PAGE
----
Growing up as a young girl in rural Kenya, I remember dreaming up of a successful life after pursuing the education that my mother could never have in her time.
She always reminded me of the great times I was living in; where girls could attended school, unlike the time when education was the preserve of boys and men.
My mother's reminders motivated me to do well at high school and college, and soon I was working and independent. Thus I planned my adult life, and was careful not to rush to marriage. As is typical, I come from a big family and as I was one of the older children, I had a duty to care for my siblings. For some years my financial efforts were directed at ensuring their school fees were paid.
But soon time came to settle down, and I chose a young man from another country and moved over to begin my adult life.
Things were going smoothly and at some point I was thanking my stars that everything was finally taking shape. Soon I was pregnant and we were expecting twin children.
But things changed, and the fun that had marked the first three years of our relationship disappeared.
My husband was rarely at home and quarrels and arguments set in. Things got worse with the birth of our children and after two years, it was apparent that our marriage was at rock bottom.
Eventually I decided I could not take it anymore and packed up my bags and the two boys to go back to my own country. The fear of contracting HIV/AIDS and the physical abuse left me with little choice.
Back to my country, I slowly settled into a routine. It was not easy, but I summoned all my energies; after all I was much happier and had two lovely children to take care of. Soon the boys were going to school and honestly, we could not have asked for more.
We were happy despite now living a different life without the luxury we had become used to, but we would survive with the basic necessities. But this happiness, though, was short lived.
My younger son suddenly started experiencing health problems. One day he would have flu, the next headaches and the next high fever. Nothing serious was diagnosed but the usual child ailments. Except the symptoms did not stop.
One day I was called to school because he was just sleeping in class and the school was alarmed. I took him to hospital and the doctors decided to admit him for tests. After one week and various tests, he was discharged only to get worse. We returned to the same hospital a few days later, only this time in a critical condition.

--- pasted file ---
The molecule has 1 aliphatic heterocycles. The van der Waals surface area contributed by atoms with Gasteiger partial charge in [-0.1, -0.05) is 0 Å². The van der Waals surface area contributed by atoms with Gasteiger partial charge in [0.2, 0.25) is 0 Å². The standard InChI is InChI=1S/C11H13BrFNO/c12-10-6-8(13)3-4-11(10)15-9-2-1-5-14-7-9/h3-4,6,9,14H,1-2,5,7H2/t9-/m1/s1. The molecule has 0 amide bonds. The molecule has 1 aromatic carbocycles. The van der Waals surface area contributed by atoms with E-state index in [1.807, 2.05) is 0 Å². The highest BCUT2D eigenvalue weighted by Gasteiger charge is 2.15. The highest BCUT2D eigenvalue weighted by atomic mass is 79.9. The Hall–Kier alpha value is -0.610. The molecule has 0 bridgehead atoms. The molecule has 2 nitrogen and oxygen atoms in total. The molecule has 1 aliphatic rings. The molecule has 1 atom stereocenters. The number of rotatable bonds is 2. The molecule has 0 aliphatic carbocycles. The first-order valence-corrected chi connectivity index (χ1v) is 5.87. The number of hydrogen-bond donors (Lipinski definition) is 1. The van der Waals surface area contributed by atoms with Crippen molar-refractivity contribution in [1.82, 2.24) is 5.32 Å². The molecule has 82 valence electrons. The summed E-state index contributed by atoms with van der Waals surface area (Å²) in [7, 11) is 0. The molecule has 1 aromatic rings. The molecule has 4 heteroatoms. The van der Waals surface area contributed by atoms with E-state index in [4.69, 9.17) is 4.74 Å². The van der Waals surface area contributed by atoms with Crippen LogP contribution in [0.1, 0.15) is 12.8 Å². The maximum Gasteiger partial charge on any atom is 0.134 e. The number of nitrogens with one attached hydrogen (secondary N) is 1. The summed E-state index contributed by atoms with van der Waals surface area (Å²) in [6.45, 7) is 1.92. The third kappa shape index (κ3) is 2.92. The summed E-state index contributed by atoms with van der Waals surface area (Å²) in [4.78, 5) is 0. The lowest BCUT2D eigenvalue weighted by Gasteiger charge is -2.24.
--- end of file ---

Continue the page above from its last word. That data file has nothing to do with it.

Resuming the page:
Despite being admitted into the intensive care unit, he died.
This was the beginning of a life of challenges. Numb with shock and grief, I started making arrangements for his burial, only to receive a shock from our medical insurance provider. My son had died of a chronic disease that was not covered in the scheme.
It was in this way that I discovered the 'chronic illness' that took my son was HIV/AIDS.
I had abandoned my marriage for fear of contracting the very same disease that had now claimed the life of one of my sons. And the fate of the other son lay unknown. At this point I did not need to go for a test, I knew I was infected.
Dealing with the news of HIV infection, one son in the morgue and the fate of the other unknown all in one one day is the worst thing that can happen to anyone.
At some point I just wished that I could die too. It was too much for someone who had carefully planned her life. My world had collapsed. I was emotionally drained, devoid of any pain, numb from head to toe.
I did not know who to share this devastating news with. I went through the burial arrangements like a zombie, not registering much and talking little, wishing away all the questions from family and friends about the death of my son.
For three months that followed I was at the extremes of desperation. It was the worst period in my entire life. I slipped into the most severe depression where I became withdrawn, always rushed to the confines of my bedroom where I would cry until dawn. This took a toll on my health and soon it was evident to those around me that something was wrong.